But it was unclear to officials whether Trump wanted to hit Russia with the next set of options on the sanctions menu or wait for another attack, according to the senior administration official.
Some officials said the misunderstanding could have been the result of Haley's tendency to speak directly with the president, sometimes outside of the normal policy process. "She'll usually talk to the president without the rest of the White House and get her remarks cleared directly," said the administration official. "Often we don't know about them."
Early in the Trump administration there were conflicts between Haley's team and the president on Russia. Shortly after Trump's inauguration, Haley delivered a speech at the United Nations that recommitted the White House to the Obama administration's policy on sanctions related to Russian aggression in Ukraine. The speech was cleared by David Cattler, then a senior official on the National Security Council, but the remarks frustrated Trump, who demanded to know who had approved them.
"Lots of people got yelled at -- some by the president," said a U.S. official at the United Nations. Cattler, in turn, was pushed out of his job a couple of weeks later in a reorganization of the NSC by McMaster.
White House officials said Trump has been impressed with Haley lately, particularly her remarks about Syria over the past week, and stressed Monday that the president holds her in high regard.
In the absence of a permanent secretary of state, Haley has been the face of American diplomacy, playing an especially prominent role over the past week as the Trump administration responded to the attack in Syria.
Haley said Sunday on CBS, "You will see that Russian sanctions will be coming down. Secretary Mnuchin will be announcing those on Monday, if he hasn't already. And they will go directly to any sort of companies that were dealing with equipment related to Assad and chemical weapons used. And so I think everyone is going to feel it at this point. I think everyone knows that we sent a strong message, and our hope is that they listen to it."
The Russians were listening. After Haley's comments, Kremlin press secretary Dmitry Peskov told reporters in Moscow that the sanctions were a U.S. ploy to oust Russia from international markets and constituted "undisguised attempts of unfair competition."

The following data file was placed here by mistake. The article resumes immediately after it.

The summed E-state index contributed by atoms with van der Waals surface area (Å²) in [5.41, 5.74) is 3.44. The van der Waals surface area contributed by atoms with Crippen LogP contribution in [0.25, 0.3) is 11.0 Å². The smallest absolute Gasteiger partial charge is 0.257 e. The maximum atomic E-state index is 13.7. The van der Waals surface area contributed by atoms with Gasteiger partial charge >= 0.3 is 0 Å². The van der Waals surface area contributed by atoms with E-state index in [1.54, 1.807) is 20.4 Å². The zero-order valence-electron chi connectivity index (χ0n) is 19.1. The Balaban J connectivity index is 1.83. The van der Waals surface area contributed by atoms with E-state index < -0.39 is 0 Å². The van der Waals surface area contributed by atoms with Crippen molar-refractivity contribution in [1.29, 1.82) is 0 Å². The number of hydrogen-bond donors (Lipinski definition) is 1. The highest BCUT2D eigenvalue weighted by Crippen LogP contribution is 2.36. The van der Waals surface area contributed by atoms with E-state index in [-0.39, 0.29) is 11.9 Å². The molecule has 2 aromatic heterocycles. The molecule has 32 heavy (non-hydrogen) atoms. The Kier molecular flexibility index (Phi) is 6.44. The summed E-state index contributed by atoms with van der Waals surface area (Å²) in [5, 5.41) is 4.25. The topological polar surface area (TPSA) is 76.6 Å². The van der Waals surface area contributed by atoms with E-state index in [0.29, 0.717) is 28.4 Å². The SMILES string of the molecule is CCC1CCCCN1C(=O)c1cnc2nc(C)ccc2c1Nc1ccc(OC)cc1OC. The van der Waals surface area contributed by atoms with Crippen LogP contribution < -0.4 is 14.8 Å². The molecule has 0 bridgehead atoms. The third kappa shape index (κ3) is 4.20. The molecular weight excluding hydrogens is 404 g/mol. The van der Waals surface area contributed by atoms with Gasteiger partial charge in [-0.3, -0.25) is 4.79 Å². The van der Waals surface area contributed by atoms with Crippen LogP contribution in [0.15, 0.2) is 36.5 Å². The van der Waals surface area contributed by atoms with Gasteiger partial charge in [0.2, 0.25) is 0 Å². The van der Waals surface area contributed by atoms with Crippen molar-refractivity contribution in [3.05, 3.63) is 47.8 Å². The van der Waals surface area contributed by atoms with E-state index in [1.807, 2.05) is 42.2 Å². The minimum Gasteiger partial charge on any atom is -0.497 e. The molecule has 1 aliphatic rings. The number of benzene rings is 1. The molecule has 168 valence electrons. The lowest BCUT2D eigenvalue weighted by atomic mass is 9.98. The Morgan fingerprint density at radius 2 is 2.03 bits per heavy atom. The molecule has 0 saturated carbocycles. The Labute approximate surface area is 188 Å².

"The sanction campaign against Russia is truly assuming the nature of an obsessive idea," Peskov said, according to the Interfax news agency. "We still do not see these sanctions as lawful. We see them as going against international law."
Peskov added, "Certainly, this cannot have any relation to and cannot be motivated by considerations of the situation in Syria or any other country . . . I would call this international economic raiding rather than something else."
But after the Kremlin got word through Russia's embassy in Washington that the sanctions would not be coming, there was a subtle shift in Moscow toward a less confrontational tone, even as officials continued to slam U.S. sanctions as veiled attempts at gaining economic advantage.
Russian lawmakers were crowing Friday that they were going to make the United States pay for already imposed sanctions, potentially by blocking American imports or U.S.-Russian aerospace cooperation or allowing Russians to violate U.S. intellectual property rights. Russia, one top lawmaker promised, was going to "hit the Americans in the gut."
But on Monday, senior lawmakers in the lower house of parliament, the State Duma, decided to hold off until May 15 before considering any counter-sanctions against the United States. Speaker Vyacheslav Volodin said the Duma needed to meet with experts and the business community first.
Deputy Foreign Minister Sergei Ryabkov also urged calm.
"Let's first wait until these sanctions are implemented," Ryabkov said in reference to possible new U.S. sanctions, Interfax reported. "We have to see what will be announced, at what scale, and who or what will become the targets of these sanctions."
Troianovski reported from Moscow. The Post's Shane Harris, John Hudson and Ashley Parker contributed to this report.